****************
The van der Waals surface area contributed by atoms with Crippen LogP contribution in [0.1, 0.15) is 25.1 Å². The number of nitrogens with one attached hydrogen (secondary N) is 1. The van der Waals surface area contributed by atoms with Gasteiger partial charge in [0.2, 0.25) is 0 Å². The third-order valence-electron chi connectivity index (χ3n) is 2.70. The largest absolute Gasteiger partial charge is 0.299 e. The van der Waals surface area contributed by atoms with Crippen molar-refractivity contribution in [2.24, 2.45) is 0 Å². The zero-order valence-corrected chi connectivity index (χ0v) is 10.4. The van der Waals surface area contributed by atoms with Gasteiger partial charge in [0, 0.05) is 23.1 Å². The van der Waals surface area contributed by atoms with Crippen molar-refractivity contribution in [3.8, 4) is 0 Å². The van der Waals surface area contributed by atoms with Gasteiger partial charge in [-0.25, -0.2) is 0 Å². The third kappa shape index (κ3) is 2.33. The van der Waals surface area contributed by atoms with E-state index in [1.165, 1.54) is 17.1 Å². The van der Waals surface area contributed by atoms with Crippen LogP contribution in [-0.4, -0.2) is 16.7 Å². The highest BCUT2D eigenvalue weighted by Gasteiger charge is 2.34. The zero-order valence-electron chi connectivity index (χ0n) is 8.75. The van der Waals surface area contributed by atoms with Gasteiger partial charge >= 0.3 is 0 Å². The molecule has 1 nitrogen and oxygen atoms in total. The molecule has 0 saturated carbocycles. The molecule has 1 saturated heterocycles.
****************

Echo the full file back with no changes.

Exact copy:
The van der Waals surface area contributed by atoms with Crippen LogP contribution in [0.1, 0.15) is 25.1 Å². The number of nitrogens with one attached hydrogen (secondary N) is 1. The van der Waals surface area contributed by atoms with Gasteiger partial charge in [0.2, 0.25) is 0 Å². The third-order valence-electron chi connectivity index (χ3n) is 2.70. The largest absolute Gasteiger partial charge is 0.299 e. The van der Waals surface area contributed by atoms with Crippen molar-refractivity contribution in [2.24, 2.45) is 0 Å². The zero-order valence-corrected chi connectivity index (χ0v) is 10.4. The van der Waals surface area contributed by atoms with Gasteiger partial charge in [0, 0.05) is 23.1 Å². The van der Waals surface area contributed by atoms with Crippen molar-refractivity contribution in [3.8, 4) is 0 Å². The van der Waals surface area contributed by atoms with Gasteiger partial charge in [-0.25, -0.2) is 0 Å². The third kappa shape index (κ3) is 2.33. The van der Waals surface area contributed by atoms with E-state index in [1.165, 1.54) is 17.1 Å². The van der Waals surface area contributed by atoms with Crippen LogP contribution in [-0.4, -0.2) is 16.7 Å². The highest BCUT2D eigenvalue weighted by Gasteiger charge is 2.34. The zero-order valence-electron chi connectivity index (χ0n) is 8.75. The van der Waals surface area contributed by atoms with Gasteiger partial charge >= 0.3 is 0 Å². The molecule has 1 nitrogen and oxygen atoms in total. The molecule has 0 saturated carbocycles. The molecule has 1 saturated heterocycles.